THE ’20s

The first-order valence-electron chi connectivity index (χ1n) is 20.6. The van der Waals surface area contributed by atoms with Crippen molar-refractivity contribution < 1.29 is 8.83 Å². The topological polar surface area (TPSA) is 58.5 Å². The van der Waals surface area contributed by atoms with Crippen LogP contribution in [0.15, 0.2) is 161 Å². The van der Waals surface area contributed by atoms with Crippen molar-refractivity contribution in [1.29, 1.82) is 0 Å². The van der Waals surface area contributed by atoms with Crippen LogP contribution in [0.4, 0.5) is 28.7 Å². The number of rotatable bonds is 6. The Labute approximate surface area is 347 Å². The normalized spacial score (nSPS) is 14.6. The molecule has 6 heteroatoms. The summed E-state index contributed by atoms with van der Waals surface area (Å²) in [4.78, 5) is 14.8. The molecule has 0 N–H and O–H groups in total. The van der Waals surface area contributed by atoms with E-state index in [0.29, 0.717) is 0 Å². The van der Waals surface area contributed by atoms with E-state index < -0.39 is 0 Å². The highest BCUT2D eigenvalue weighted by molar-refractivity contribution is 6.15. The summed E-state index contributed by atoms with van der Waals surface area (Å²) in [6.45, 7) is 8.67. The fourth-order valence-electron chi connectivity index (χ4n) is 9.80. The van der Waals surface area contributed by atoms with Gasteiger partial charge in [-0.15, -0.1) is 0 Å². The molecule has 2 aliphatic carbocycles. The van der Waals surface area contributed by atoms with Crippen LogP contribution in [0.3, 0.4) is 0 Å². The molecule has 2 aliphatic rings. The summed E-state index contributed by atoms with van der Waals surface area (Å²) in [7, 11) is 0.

AS BROADCASTING grew in scope and favour, annual events and favourite personalities emerged. Running commentaries on the Boat Race were an early engineering triumph, the launch Magician being fitted with a short-wave transmitter in the stem. Children’s Hour had existed since broadcasting began. At five o’clock each day the ‘aunts’ and ‘uncles’ took the air. The first Wireless Orchestra concert was given in June, 1923, by Percy Pitt. Dan Godfrey was the regular conductor, Kneale Kelley first violin. Mr Churchill’s first broadcast was an appeal for ‘Wireless for the Blind’. Vernon Bartlett on foreign affairs became famous. Tommy Handley was as much at home with the ‘meatsafe’ as he is with its more elegant successors. The reading of his play, ‘O’Flaherty, V.C.’, by Bernard Shaw in 1924 was an unforgettable experience. The speeches of Philip Snowden revealed another master of Spoken English which was not stereotyped.